“Aww Erika, you don’t really even go out to restaurants anymore… why not get a burger or something?”

[insert slow shoulder shrug]

“Dang Erika, you’ve got to try those cookies Danielle brought in to work… why aren’t you getting any?”

[insert slow shoulder shrug]

“But Erika, you’ve eaten this way your whole life and you’re still alive! What makes you think the problem is the food, and not just you?”

[insert shoulder shrug] [waits a few moments] “Oh, did I show you my pedicure? It’s my favorite shade of pink, too…”

All three are things I’ve heard over the course of my journey. All three have answers that could easily add another 1,000+ words to this blog post to answer each question but really, my little shoulder shrug works wonderfully. Now, I’ve advocated for straight up lying to answer these questions but really… you’ve got to use that to progress onward to the point where you simply don’t answer these questions. It’s pretty hard to find a point of contention in your reasoning… when the only reason you give is a physical version of “I don’t know.”

It’s all about self-care. Know your abilities. Are you able to handle the questioning? If so, then proceed with caution. If not, then know that. It’s a part of your new lifestyle – venturing off into unique territory and knowing you have a whole new set of strengths and weaknesses to assess.

The reality is, the more attention you draw to your lifestyle changes, the more people you’re inviting in to tell you how wrong you are and how you should be following the advice they’ve read in Marie Claire this week… and if you’re on the path to building the confidence you need to keep going, you really don’t need the additional battles of defending your choices at every turn. You don’t need the extra task of sifting out the friends from the frenemies. Your focus simply needs to be on making the “new” into the “normal.” If someone asked you why you always take off your favorite pumps and put them back in the box once you got home – a habit you’d developed from Mom – you’d answer “I don’t know.. it’s what I’ve always done.” and go on to another topic. Start thinking about this with the same approach.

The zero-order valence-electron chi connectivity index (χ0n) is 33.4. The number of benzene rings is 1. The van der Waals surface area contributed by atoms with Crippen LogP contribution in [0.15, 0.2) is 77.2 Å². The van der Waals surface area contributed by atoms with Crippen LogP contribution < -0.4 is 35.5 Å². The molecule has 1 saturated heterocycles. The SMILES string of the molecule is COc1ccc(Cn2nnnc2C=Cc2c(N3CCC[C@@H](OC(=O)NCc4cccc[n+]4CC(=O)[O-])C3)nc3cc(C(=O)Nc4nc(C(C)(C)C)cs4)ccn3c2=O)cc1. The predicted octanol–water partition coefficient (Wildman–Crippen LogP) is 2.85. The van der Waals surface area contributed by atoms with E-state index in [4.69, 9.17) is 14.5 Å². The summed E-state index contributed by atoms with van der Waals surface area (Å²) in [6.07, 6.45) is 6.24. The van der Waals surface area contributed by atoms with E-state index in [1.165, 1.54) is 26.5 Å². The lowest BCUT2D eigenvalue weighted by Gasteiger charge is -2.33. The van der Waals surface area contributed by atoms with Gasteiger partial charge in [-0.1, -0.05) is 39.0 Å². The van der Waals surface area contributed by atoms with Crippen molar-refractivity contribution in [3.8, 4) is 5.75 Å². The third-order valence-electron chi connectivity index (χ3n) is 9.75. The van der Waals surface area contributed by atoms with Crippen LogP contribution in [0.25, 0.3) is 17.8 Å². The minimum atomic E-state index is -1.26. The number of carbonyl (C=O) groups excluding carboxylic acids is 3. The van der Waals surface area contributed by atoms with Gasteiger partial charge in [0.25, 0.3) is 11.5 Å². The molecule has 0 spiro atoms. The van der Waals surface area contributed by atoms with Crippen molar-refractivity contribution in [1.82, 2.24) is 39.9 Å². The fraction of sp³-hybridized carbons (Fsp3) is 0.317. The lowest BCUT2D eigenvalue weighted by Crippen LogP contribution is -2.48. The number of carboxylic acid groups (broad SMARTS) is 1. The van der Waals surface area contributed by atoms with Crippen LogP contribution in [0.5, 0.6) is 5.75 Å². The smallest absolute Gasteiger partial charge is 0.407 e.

The goal, in the end, is to make your new lifestyle something that isn’t “new” and “novel” anymore. It isn’t a “sideshow” worthy of pointing, staring and dissecting. It’s just you. And while you may be total star material… this is not a reality show, you aren’t in OK! Magazine and your every move – namely, your choice in salad dressings – really doesn’t need this much attention. Just shrug your shoulders… it counts as an upper body work out if you do it enough, anyway.

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By | 2017-06-10T11:29:08+00:00 November 7th, 2013|It's All Mental|31 Comments

About the Author:

The proud leader of the #bgg2wlarmy, Erika Nicole Kendall writes food and fitness, body image and beauty, and more here at #bgg2wl. After losing over 150lbs, Kendall became a personal trainer certified in fitness nutrition, women's fitness, and weight loss by the National Academy of Sports Medicine. She is also certified in sports nutrition by Precision Nutrition. She now lives in New York with her husband and children, and is working on her 6th and 7th certifications because she likes having alphabet soup at the end of her name.


  1. Marcia July 26, 2011 at 12:46 PM - Reply

    Great post! I have regained 20 lbs that I lost and I am on a mission to lose it the healthy way by eating clean and working out 6x a week. With that said, I find myself just keeping quiet about why I do not want to go out to eat with the girls, why I don’t want the burger from the grill at the barbeque and why I brought my own turkey burgers. I just do like you: shrug my shoulders or change the subject. I ignore the suggestions about how to lose weight quickly or the comments that I look good the way I am–“girl, what are you dieting for…you don’t need to lose weight. Mind you, those comments are coming from my sista friends who do not want to deal with their own weight issues. I have learned that this is my journey and no one else’s. I choose to lose weight and I really do not want to hear it! Thank you for your always right on time posts–they have been very helpful!

  2. Silky Coils July 26, 2011 at 12:58 PM - Reply

    I must admit that I get side tracked when I go out to eat with friends still. With certain folks I make better choices, but with others not so much. What I’m doing now is not going out to eat, or go to my fav Panera Bread where I can bring my lunch or just meet and chat (no food).

    Its a process. Lol. This was a great post and thanks for it. I plan to try the silent move with the shrug.

  3. Keelah July 26, 2011 at 3:28 PM - Reply

    Great post!!

  4. Daphne July 26, 2011 at 3:32 PM - Reply

    People have noticed that I’ve lost some weight, and if they inquire, I just respond, “I’m committed to a healthier way of eating,” or some variation thereof.